Rooting for revenge in Succession, Spokane Library gets rid of overdue fines and more you need to know

ROOTING FOR REVENGE ON SUCCESSION

In the second season of HBO's delightful Murdoch/Trump-family-inspired corporate drama Succession, eldest son Kendall Roy (Jeremy Strong) has gone from weak to utterly broken. He's in no shape for shrewd power plays this season — he barely was in season one. And yet, considering the sliminess of his siblings and father, I can't help but root for him, against all reason, to go the Samson route. I want to see him get one sudden burst of divine strength in order to bring the entire corrupt temple down on top of the Roy family's heads. They deserve retribution, even if Kendall doesn't deserve redemption. Now streaming. (DANIEL WALTERS)


REALLY BAD BOYS

Reality TV show Cops is a staple of American pop culture. But in podcast Running From Cops, host Dan Taberski dives into the show's disturbing nature, such as how its producers let police departments edit episodes, coerce suspects into agreeing to have their likeness on television (or don't bother), promote racial stereotypes, and generally serve as a propaganda arm for law enforcement. Spokane, whose elected leaders recently passed restrictions on such shows operating in city limits, is featured prominently; you'll run into familiar characters like City Council President Ben Stuckart and Sheriff Ozzie Knezovich. (JOSH KELETY)


LIBRARY SCOFFLAWS, REJOICE!

Libraries are awesome in myriad ways, don't let anyone tell you different. Example? Last week, the Spokane Public Library announced it was getting rid of fines for overdue items and eliminating charges for small copying/printing jobs. Any fines you have from before this month still exist, but going forward, you'll just get a friendly email reminder when you're holding on to your copy of Where the Crawdads Sing a little too long. (DAN NAILEN)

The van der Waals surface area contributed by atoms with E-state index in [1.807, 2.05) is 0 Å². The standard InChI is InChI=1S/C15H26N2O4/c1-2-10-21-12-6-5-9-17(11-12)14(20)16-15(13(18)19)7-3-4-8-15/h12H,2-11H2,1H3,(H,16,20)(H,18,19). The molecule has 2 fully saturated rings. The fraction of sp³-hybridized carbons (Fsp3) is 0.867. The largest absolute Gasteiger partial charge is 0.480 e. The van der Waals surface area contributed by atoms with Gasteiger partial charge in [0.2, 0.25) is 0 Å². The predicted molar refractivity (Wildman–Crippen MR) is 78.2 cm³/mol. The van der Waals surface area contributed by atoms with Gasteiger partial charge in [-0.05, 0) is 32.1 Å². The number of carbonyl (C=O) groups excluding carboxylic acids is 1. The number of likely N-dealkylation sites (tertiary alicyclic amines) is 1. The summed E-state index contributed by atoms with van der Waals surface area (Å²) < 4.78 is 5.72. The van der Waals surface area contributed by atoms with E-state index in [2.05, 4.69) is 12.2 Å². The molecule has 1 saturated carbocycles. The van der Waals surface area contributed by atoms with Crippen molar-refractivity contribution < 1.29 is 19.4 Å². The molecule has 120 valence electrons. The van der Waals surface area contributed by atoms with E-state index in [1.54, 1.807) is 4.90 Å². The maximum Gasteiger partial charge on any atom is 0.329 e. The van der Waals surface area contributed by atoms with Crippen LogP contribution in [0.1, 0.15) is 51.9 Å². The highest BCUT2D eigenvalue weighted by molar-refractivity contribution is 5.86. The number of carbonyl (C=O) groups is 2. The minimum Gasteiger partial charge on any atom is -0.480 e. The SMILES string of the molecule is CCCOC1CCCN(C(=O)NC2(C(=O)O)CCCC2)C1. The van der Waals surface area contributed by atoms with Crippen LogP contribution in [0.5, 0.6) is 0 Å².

KILLED VIA TEXT

It's a landmark case that sparked national headlines: A girl on trial for convincing her 18-year-old boyfriend to take his own life. Michelle Carter was 17 when police discovered a series of alarming text messages she sent to her boyfriend Conrad Roy in the months, days and moments before his suicide. The HBO documentary I Love You, Now Die: The Commonwealth v. Michelle Carter analyzes Carter's responsibility, yet in doing so tells the deeper story of two severely troubled teenagers whose deranged online relationship inevitably led to tragedy. Now streaming. (WILSON CRISCIONE)


THIS WEEK'S PLAYLIST

Some noteworthy new music arrives online and in stores Aug. 16. To wit:

Frank Turner, No Man's Land. I got to see this English folk/punk guy earlier this year, and his live show is excellent. This set is all songs inspired by women's stories.

King Gizzard & the Lizard Wizard, Infest The Rats' Nest. The prolific crew goes all metal on their latest.

The Hold Steady, Thrashing Thru The Passion. Ace wordsmith Craig Finn and crew are back with their first album in five years.

Sleater-Kinney, The Center Won't Hold. St. Vincent produced, drummer Janet Weiss quit when they were done, and we finally get to hear the final product. S-K plays the Fox Oct. 9. (DAN NAILEN)

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